This is in line with the tripartite approach in Singapore where the aim of the partnership between unions, employers and the Government is to help businesses succeed so that workers can have sustainable wage growth and better welfare, as well as better work prospects as companies invest in Singapore, he said.
“But when companies for whatever reasons take on unfair practices against our workers, then the NTUC will stand up to make sure that this fundamental interest of workers is protected,” he said.
He added that some unionised companies alert the unions as far as three months in advance of a retrenchment exercise, which allows the unions to work with the firms to look for ways to cut costs to preserve jobs. This could include applying for government support schemes like absentee payroll funding to subsidise workers’ salaries while they attend training.
Competition for jobs
Mr Ng also noted that the overall level of anxiety among Singaporeans about foreigners working here has heightened amid the economic crisis, and suggested that Employment Pass policies may need to be tightened.
He said that at the macro level, building Singapore’s economy is for Singaporeans’ interests, and foreigners are needed both in numbers as well as in talent or skills to augment the local workforce to expand the economy.
But when there is intense competition for jobs at certain levels, then the Government should put in policies to protect Singaporeans so they have fair access to good jobs, he said.
“So where you (want to) have this balance of actually recognising the need for both talent and inject of labour, and the needs of Singaporeans, it will be a never ending process of actually in each phase of our development adjusting our policies,” he said.
For instance, early on, the Government’s work permit policy allowed the number of foreigners in industries where Singaporeans were seeking higher value-added jobs to be controlled, said Mr Ng.
Policies were also introduced to control the number of mid-skilled S Pass workers as Singaporeans moved up into better jobs, he said, adding that the next step could be to look at possibilities for Employment Passes, “with a very fine balance between the numbers that are coming in, and also attracting the top talents into Singapore”.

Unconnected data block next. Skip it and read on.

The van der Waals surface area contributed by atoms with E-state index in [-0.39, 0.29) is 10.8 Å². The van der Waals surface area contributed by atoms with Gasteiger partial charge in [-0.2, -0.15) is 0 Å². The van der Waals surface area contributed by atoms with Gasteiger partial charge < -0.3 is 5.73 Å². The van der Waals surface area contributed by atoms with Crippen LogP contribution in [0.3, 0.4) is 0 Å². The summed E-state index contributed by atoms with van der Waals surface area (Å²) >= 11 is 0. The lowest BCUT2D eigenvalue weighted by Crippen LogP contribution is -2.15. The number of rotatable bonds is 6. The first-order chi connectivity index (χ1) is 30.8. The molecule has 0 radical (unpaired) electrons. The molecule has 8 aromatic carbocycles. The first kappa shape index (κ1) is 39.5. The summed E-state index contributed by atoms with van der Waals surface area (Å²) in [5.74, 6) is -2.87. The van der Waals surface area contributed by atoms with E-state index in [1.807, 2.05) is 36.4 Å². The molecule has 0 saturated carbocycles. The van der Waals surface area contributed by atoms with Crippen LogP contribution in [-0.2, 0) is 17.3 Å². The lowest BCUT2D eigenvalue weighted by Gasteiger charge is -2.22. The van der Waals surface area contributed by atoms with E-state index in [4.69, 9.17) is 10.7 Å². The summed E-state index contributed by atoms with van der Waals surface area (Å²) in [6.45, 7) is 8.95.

Last week, NTUC assistant secretary-general Patrick Tay called on the authorities to disclose the names of companies on the Fair Consideration Framework watchlist, after the Manpower Ministry said it had recently added 47 more employers to the list for for potentially discriminatory hiring practices, on top of an earlier 1,200.
Mr Ng said that naming errant employers would be useful not to shame them but to boost the transparency of the hiring ecosystem and showing workers seeking jobs which employers are good.
He also said he understands the anxieties and frustrations among Singaporeans about competition for good jobs amid an economic downturn.
“But if we cast our eyes further afield, we must also understand that Singapore is a very open economy. We need the linkages, the networks and the talents that would create and anchor Singapore as an international hub, where we are business-friendly, where we welcome diversity of people into the economy to create the biggest space, the biggest possible space on our nation state so that we can uplift Singaporeans’ lives.
“That balance I think is the most challenging one in current circumstances, but nevertheless a critical one that we as Singaporeans must think about.”